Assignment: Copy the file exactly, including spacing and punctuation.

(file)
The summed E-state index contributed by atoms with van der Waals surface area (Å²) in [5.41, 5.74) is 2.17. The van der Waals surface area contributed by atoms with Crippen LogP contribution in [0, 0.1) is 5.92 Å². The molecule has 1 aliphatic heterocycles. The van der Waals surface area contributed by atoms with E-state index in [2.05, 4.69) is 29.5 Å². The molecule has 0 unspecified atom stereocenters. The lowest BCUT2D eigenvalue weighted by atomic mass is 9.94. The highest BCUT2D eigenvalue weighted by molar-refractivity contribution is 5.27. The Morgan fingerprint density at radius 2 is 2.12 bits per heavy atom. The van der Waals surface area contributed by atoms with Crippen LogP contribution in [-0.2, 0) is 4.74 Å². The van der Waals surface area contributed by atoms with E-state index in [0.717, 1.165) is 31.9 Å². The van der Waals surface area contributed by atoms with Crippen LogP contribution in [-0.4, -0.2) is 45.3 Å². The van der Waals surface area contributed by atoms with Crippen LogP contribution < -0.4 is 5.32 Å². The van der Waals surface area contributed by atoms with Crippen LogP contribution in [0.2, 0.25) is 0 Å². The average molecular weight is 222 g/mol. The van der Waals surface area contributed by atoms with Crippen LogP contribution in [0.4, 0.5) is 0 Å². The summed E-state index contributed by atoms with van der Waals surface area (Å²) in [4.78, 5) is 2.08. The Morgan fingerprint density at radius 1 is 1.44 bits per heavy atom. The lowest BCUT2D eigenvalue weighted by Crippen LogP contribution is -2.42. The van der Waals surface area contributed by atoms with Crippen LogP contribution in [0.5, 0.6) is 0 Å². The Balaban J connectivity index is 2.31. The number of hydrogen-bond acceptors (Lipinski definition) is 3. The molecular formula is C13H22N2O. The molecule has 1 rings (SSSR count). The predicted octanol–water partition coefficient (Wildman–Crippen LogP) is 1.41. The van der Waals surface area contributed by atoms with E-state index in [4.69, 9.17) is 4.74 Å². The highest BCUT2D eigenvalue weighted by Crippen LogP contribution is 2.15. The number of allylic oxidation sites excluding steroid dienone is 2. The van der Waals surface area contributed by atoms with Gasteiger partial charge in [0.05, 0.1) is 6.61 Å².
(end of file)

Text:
The summed E-state index contributed by atoms with van der Waals surface area (Å²) in [5.41, 5.74) is 2.17. The van der Waals surface area contributed by atoms with Crippen LogP contribution in [0, 0.1) is 5.92 Å². The molecule has 1 aliphatic heterocycles. The van der Waals surface area contributed by atoms with E-state index in [2.05, 4.69) is 29.5 Å². The molecule has 0 unspecified atom stereocenters. The lowest BCUT2D eigenvalue weighted by atomic mass is 9.94. The highest BCUT2D eigenvalue weighted by molar-refractivity contribution is 5.27. The Morgan fingerprint density at radius 2 is 2.12 bits per heavy atom. The van der Waals surface area contributed by atoms with Crippen LogP contribution in [-0.2, 0) is 4.74 Å². The van der Waals surface area contributed by atoms with E-state index in [0.717, 1.165) is 31.9 Å². The van der Waals surface area contributed by atoms with Crippen LogP contribution in [-0.4, -0.2) is 45.3 Å². The van der Waals surface area contributed by atoms with Crippen LogP contribution < -0.4 is 5.32 Å². The van der Waals surface area contributed by atoms with Crippen LogP contribution in [0.2, 0.25) is 0 Å². The average molecular weight is 222 g/mol. The van der Waals surface area contributed by atoms with Crippen LogP contribution in [0.4, 0.5) is 0 Å². The summed E-state index contributed by atoms with van der Waals surface area (Å²) in [4.78, 5) is 2.08. The Morgan fingerprint density at radius 1 is 1.44 bits per heavy atom. The lowest BCUT2D eigenvalue weighted by Crippen LogP contribution is -2.42. The van der Waals surface area contributed by atoms with Crippen LogP contribution in [0.5, 0.6) is 0 Å². The Balaban J connectivity index is 2.31. The number of hydrogen-bond acceptors (Lipinski definition) is 3. The molecular formula is C13H22N2O. The molecule has 1 rings (SSSR count). The predicted octanol–water partition coefficient (Wildman–Crippen LogP) is 1.41. The van der Waals surface area contributed by atoms with E-state index in [4.69, 9.17) is 4.74 Å². The highest BCUT2D eigenvalue weighted by Crippen LogP contribution is 2.15. The number of allylic oxidation sites excluding steroid dienone is 2. The van der Waals surface area contributed by atoms with Gasteiger partial charge in [0.05, 0.1) is 6.61 Å².